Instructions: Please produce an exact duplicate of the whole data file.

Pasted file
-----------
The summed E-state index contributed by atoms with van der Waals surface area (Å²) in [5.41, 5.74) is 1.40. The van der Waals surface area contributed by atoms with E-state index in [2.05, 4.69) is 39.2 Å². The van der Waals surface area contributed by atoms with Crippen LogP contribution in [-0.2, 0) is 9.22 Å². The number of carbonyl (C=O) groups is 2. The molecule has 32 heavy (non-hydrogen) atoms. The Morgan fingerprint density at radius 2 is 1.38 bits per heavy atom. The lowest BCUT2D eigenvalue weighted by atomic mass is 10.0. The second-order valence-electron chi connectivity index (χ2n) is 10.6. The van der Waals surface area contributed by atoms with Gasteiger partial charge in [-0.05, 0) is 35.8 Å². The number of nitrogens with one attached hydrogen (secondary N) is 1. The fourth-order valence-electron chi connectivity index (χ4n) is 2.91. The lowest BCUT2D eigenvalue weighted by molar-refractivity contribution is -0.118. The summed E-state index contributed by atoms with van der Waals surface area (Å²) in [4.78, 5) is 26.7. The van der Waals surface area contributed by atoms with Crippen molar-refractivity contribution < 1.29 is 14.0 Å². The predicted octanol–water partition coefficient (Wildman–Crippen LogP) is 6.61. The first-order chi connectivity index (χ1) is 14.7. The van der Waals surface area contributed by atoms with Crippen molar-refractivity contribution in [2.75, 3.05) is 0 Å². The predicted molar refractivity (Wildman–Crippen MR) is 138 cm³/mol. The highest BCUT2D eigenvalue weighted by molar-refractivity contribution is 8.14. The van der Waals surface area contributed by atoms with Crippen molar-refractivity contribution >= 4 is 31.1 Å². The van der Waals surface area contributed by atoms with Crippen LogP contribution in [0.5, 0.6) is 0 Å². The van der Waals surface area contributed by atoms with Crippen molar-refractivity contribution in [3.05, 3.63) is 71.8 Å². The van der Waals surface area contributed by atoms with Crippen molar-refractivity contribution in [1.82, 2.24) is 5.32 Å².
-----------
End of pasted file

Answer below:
The summed E-state index contributed by atoms with van der Waals surface area (Å²) in [5.41, 5.74) is 1.40. The van der Waals surface area contributed by atoms with E-state index in [2.05, 4.69) is 39.2 Å². The van der Waals surface area contributed by atoms with Crippen LogP contribution in [-0.2, 0) is 9.22 Å². The number of carbonyl (C=O) groups is 2. The molecule has 32 heavy (non-hydrogen) atoms. The Morgan fingerprint density at radius 2 is 1.38 bits per heavy atom. The lowest BCUT2D eigenvalue weighted by atomic mass is 10.0. The second-order valence-electron chi connectivity index (χ2n) is 10.6. The van der Waals surface area contributed by atoms with Gasteiger partial charge in [-0.05, 0) is 35.8 Å². The number of nitrogens with one attached hydrogen (secondary N) is 1. The fourth-order valence-electron chi connectivity index (χ4n) is 2.91. The lowest BCUT2D eigenvalue weighted by molar-refractivity contribution is -0.118. The summed E-state index contributed by atoms with van der Waals surface area (Å²) in [4.78, 5) is 26.7. The van der Waals surface area contributed by atoms with Crippen molar-refractivity contribution < 1.29 is 14.0 Å². The predicted octanol–water partition coefficient (Wildman–Crippen LogP) is 6.61. The first-order chi connectivity index (χ1) is 14.7. The van der Waals surface area contributed by atoms with Crippen molar-refractivity contribution in [2.75, 3.05) is 0 Å². The predicted molar refractivity (Wildman–Crippen MR) is 138 cm³/mol. The highest BCUT2D eigenvalue weighted by molar-refractivity contribution is 8.14. The van der Waals surface area contributed by atoms with Crippen molar-refractivity contribution >= 4 is 31.1 Å². The van der Waals surface area contributed by atoms with Crippen LogP contribution in [0.5, 0.6) is 0 Å². The van der Waals surface area contributed by atoms with Crippen molar-refractivity contribution in [3.05, 3.63) is 71.8 Å². The van der Waals surface area contributed by atoms with Crippen molar-refractivity contribution in [1.82, 2.24) is 5.32 Å².